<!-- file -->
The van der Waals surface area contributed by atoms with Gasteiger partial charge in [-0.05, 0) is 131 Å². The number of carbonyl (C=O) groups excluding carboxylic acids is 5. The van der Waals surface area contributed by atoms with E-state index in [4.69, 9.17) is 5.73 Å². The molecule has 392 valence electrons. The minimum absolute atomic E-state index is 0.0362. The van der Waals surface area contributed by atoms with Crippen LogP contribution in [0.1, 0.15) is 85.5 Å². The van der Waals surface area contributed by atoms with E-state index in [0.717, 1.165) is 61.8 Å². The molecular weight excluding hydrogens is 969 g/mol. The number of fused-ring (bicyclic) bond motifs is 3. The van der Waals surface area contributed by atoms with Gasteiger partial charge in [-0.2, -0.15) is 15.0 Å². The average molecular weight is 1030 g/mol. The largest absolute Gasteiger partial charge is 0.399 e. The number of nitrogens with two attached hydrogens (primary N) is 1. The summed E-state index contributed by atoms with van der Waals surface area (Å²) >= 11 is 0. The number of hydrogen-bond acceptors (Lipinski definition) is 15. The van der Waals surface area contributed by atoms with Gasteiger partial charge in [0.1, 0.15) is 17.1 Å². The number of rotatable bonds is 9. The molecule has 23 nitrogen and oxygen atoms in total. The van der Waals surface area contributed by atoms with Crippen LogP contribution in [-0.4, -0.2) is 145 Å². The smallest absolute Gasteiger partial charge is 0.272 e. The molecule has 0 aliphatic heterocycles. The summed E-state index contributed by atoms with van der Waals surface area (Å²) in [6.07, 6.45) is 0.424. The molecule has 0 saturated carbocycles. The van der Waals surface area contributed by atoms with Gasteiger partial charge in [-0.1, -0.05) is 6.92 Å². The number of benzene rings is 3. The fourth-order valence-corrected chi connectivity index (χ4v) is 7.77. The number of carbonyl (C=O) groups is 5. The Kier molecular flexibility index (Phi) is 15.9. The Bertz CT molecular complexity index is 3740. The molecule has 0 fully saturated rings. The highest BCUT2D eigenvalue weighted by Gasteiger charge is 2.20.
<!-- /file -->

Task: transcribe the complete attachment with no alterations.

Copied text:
The van der Waals surface area contributed by atoms with Gasteiger partial charge in [-0.05, 0) is 131 Å². The number of carbonyl (C=O) groups excluding carboxylic acids is 5. The van der Waals surface area contributed by atoms with E-state index in [4.69, 9.17) is 5.73 Å². The molecule has 392 valence electrons. The minimum absolute atomic E-state index is 0.0362. The van der Waals surface area contributed by atoms with Crippen LogP contribution in [0.1, 0.15) is 85.5 Å². The van der Waals surface area contributed by atoms with E-state index in [0.717, 1.165) is 61.8 Å². The molecular weight excluding hydrogens is 969 g/mol. The number of fused-ring (bicyclic) bond motifs is 3. The van der Waals surface area contributed by atoms with Gasteiger partial charge in [-0.2, -0.15) is 15.0 Å². The average molecular weight is 1030 g/mol. The largest absolute Gasteiger partial charge is 0.399 e. The number of nitrogens with two attached hydrogens (primary N) is 1. The summed E-state index contributed by atoms with van der Waals surface area (Å²) >= 11 is 0. The number of hydrogen-bond acceptors (Lipinski definition) is 15. The van der Waals surface area contributed by atoms with Gasteiger partial charge in [0.1, 0.15) is 17.1 Å². The number of rotatable bonds is 9. The molecule has 23 nitrogen and oxygen atoms in total. The van der Waals surface area contributed by atoms with Crippen LogP contribution in [-0.4, -0.2) is 145 Å². The smallest absolute Gasteiger partial charge is 0.272 e. The molecule has 0 aliphatic heterocycles. The summed E-state index contributed by atoms with van der Waals surface area (Å²) in [6.07, 6.45) is 0.424. The molecule has 0 saturated carbocycles. The van der Waals surface area contributed by atoms with Gasteiger partial charge in [-0.1, -0.05) is 6.92 Å². The number of benzene rings is 3. The fourth-order valence-corrected chi connectivity index (χ4v) is 7.77. The number of carbonyl (C=O) groups is 5. The Kier molecular flexibility index (Phi) is 15.9. The Bertz CT molecular complexity index is 3740. The molecule has 0 fully saturated rings. The highest BCUT2D eigenvalue weighted by Gasteiger charge is 2.20.